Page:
Hand in hand with the loss of viable solutions – or perhaps the direct cause of it – was the failure of the political process. The peace talks – like a hostage situation – should have been more adroitly handled, and the do-or-die scenario would have been avoided. The damned talks have been going on since before I was born, for crying out loud, why was there a need to hurry? The do-or-die solution of the BJE was a desperation shot. One hailmary pass to secure a win. It was a bad gamble, but it was not inevitable or even reasonable; simply expedient.
And that was the failure of the political process. The political process was subverted by the insane legacy-building trip this administration has been on since the start of 2008. And so, instead of drawing out the talks some more, the government negotiators in effect laid their last card on the table, setting up the do-or-die situation that should’ve been avoided like the plague.
Could the President have affected this? Well, hell yeah.
If legacy building had not been prioritized over sound strategy, there would have been no need at all for a quick do-or-die solution. If the President had not boasted that the ARMM elections would be postponed, the added slight to MILF sensibilities would not have taken place at all and the situation in the south would not be as bad as it is now. If the Supreme Court had not intervened in a mere MOA, the process of creating the BJE could have been managed to the satisfaction of all – or if not to the satisfaction of all, then with a least a minimum of abrasiveness.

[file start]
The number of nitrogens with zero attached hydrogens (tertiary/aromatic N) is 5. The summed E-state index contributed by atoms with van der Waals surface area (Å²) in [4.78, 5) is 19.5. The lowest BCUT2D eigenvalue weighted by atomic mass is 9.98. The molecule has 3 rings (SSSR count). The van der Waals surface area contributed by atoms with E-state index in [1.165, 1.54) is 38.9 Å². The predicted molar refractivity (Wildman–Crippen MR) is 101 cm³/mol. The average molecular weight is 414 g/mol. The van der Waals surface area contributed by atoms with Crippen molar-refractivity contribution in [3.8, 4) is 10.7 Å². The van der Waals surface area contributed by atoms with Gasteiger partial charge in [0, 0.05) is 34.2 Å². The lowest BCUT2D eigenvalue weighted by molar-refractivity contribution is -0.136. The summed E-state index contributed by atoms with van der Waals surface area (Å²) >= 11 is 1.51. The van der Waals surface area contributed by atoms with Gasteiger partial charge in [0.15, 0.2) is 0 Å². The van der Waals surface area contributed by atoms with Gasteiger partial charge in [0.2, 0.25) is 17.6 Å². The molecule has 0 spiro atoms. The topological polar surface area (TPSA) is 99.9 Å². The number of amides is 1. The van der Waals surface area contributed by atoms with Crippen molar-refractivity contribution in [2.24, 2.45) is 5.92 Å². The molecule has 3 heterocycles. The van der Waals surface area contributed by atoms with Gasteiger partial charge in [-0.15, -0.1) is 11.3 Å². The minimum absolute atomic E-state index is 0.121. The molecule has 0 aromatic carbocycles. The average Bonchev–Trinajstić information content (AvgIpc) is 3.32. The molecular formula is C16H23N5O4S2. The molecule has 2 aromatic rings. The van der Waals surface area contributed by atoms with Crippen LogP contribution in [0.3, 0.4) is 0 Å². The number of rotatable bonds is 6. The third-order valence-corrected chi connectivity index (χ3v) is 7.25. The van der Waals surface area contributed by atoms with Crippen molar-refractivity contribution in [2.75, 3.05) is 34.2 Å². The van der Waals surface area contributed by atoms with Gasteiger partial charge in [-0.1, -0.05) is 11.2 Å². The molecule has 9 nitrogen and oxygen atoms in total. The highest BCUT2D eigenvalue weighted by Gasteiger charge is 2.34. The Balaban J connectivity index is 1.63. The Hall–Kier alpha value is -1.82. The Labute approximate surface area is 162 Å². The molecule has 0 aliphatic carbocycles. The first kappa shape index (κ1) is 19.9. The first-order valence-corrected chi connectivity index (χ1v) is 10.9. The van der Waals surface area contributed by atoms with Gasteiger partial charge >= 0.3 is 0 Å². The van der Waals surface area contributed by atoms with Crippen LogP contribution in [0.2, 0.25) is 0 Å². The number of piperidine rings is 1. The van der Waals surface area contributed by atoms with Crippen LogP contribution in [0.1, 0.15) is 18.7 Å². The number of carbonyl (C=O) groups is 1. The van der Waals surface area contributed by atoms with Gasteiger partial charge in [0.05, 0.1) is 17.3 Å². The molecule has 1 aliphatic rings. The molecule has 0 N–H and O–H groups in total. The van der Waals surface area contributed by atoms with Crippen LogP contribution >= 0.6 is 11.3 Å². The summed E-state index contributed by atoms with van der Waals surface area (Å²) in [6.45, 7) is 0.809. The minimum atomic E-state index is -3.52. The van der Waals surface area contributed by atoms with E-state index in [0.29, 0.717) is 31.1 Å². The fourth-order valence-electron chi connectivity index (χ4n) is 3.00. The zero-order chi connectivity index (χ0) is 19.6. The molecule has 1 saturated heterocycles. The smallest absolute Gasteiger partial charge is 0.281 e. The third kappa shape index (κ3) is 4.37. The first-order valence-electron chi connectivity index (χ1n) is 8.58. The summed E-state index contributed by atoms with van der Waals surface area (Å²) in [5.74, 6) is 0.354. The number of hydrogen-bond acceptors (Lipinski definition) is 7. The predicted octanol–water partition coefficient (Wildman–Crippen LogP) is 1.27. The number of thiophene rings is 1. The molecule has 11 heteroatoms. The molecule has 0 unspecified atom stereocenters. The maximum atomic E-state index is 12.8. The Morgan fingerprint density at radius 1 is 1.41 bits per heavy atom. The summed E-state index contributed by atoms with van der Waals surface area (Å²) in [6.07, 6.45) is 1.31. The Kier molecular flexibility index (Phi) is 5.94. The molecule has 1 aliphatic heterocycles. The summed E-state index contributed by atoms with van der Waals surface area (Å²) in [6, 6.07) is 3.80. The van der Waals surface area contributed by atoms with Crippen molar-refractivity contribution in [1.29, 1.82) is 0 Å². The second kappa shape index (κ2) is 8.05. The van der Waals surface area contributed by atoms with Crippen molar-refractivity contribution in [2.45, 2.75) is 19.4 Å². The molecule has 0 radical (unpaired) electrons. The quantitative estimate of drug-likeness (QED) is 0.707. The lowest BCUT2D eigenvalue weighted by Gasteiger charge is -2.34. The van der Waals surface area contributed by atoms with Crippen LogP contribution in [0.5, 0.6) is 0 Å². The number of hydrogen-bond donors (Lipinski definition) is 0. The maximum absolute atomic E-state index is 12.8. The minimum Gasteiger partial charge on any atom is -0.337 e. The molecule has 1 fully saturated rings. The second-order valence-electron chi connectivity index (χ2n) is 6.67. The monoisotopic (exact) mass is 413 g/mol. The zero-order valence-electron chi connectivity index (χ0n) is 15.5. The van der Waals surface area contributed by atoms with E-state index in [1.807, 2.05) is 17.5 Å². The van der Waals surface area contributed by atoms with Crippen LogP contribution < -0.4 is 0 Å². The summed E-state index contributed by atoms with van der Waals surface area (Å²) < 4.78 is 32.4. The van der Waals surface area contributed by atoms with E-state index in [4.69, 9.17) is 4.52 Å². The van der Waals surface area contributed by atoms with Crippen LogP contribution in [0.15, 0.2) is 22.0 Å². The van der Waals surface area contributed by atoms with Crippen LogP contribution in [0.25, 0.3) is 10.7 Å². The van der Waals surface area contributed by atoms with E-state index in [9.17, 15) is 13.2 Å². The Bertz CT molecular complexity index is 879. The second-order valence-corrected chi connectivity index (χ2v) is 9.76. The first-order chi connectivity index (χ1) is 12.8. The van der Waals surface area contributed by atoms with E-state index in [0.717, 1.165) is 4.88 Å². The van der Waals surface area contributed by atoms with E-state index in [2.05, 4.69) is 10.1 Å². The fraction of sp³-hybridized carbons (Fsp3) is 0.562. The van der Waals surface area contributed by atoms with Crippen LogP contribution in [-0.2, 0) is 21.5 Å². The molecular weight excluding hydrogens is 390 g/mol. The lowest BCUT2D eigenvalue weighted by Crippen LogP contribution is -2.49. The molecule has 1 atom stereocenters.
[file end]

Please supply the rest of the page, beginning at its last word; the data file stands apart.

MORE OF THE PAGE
An aside on the SC ruling on the MOA: I have read neither the MOA nor the SC decision. However, it seems abundantly clear to me that a MOA is not a law but rather just an instrument recording a meeting of minds. Therefore, if the two parties agreed to work for a constitutional amendment, then they cannot be construed to have committed an un-constitutional act. If every intention to change a law were to be considered a contravention of that law, then no laws would ever be changed. It is only the worst form of squirreling that allows the argument that by agreeing to amend the constitution,the MOA signatories (and the MOA) itself have committed an unconstitutional act.